(Almost) being inside a dystopian novel: A non-review

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   I read Atwood’s The Heart Goes Last as soon as it came out last year. This is how Goodreads describes it:

Living in their car, surviving on tips, Charmaine and Stan are in a desperate state. So, when they see an advertisement for Consilience, a ‘social experiment’ offering stable jobs and a home of their own, they sign up immediately. All they have to do in return for suburban paradise is give up their freedom every second month – swapping their home for a prison cell. At first, all is well. But then, unknown to each other, Stan and Charmaine develop passionate obsessions with their ‘Alternates,’ the couple that occupy their house when they are in prison. Soon the pressures of conformity, mistrust, guilt and sexual desire begin to take over.

For someone who lives on dystopian fiction and cannot do without Atwood’s writings, this was good book. When I read it, I was confused: Why would an accomplished writer like her write about soo much sex? Don’t get me wrong, I am not being judgmental – characters in coitus is not really my thing, but I don’t mind it if the plot calls for it.

I obviously did not get the point of the novel when I read it. During the LitFest, Atwood spoke about the layers in the story – dystopia, the idea of prisons as safe-shelters in a post-apocalyptical world, the concept of depravation and love and betrayal… I’ve been meaning to re-read this book – perhaps this time in paperback (whenever it comes out); I am too dependent on my Kindle nowadays (Is that a bad thing, folks?)!

Anyhow, this past LOONG weekend, my boyfriend and I got our own taste of being Charmaine and Stan. For the past three days, we have had no water, fluctuating electricity, and barely anything to eat; also, we’ve been in the car a lot – traveling to friends’ houses for showers, for the AC and the like. You might think that Bangalore is a tech-city but clearly that’s only the view on the surface. The city administration is corrupt and has eluded financial accountability for the past five years. Bangalore proper remains untouched by corrupt harakiri. These areas are near my workplace – it’s (almost) sparsely populated, more green, very residential. You know, areas that will more likely survive if there’s an apocalypse! The area where we live is the hub of start-ups. Overpopulated and dense with Indian eateries and the over-enthusiastic student crowd. During summer (the state of Karnataka has seen drought during the last two years…) there are are a lot of power cuts, consuming full days, there’s no water and people turn on each other. This area will be one of the first to implode in a catastrophic end-of-the-world event.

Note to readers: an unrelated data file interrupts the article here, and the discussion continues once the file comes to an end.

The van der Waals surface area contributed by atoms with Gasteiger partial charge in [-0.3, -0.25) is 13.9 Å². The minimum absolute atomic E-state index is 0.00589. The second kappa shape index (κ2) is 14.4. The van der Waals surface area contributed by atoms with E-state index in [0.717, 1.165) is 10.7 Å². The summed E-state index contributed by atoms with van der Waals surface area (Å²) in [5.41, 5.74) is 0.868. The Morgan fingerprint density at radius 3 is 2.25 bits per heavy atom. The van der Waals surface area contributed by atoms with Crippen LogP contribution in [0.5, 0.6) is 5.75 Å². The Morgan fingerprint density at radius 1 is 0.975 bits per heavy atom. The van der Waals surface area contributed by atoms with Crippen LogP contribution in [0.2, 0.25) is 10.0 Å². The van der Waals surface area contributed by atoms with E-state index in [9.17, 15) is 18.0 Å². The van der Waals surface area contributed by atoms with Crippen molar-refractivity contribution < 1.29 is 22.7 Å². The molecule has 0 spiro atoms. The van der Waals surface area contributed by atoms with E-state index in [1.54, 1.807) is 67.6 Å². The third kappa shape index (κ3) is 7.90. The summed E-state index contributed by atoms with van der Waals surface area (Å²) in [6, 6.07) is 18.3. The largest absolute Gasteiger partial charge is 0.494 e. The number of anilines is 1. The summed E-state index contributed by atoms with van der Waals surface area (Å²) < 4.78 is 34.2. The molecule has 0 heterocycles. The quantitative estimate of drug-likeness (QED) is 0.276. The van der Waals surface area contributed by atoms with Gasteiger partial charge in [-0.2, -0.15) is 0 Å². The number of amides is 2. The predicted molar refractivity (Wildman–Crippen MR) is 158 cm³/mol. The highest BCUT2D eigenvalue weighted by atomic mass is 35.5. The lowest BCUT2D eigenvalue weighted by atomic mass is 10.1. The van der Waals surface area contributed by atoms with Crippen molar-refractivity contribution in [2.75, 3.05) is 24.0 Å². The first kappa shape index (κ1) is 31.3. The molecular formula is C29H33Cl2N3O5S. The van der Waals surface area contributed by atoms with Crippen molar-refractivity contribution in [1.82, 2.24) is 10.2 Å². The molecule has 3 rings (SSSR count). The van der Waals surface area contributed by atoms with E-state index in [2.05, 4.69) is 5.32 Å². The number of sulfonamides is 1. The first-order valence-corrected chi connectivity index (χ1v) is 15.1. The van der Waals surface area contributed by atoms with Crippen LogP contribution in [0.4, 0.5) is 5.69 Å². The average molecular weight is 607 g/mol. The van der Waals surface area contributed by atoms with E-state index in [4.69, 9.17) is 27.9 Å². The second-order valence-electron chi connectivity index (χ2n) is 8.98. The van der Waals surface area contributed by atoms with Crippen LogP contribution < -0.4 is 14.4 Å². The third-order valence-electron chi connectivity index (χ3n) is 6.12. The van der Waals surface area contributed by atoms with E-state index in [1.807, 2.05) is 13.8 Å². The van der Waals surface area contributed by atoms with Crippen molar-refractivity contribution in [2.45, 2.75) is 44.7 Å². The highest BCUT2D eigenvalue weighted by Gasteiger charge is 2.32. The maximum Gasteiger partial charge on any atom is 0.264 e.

Throughout the weekend, I imagined A and I in one of these catastrophic events. Bangalore at the brink of destruction. The city, fastened tight in a gridlock (this is not uncommon in Bangalore, dear Reader) and we are escaping this rundown rented apartment, stocking up on food supplies, sleeping in the car. We are united at first, mellow but happy to be alive and with each other despite all odds and then, one fine day… we begin to turn on each other… A is Stan – he keeps a watch at night, at the helm of the car, always on guard; and I, losing it day by day, always in need of protection, always pretending to be someone I am not…

… until one day, we walk into a dilapidated restaurant and find an advertisement for a prison that provides shelter every alternate month…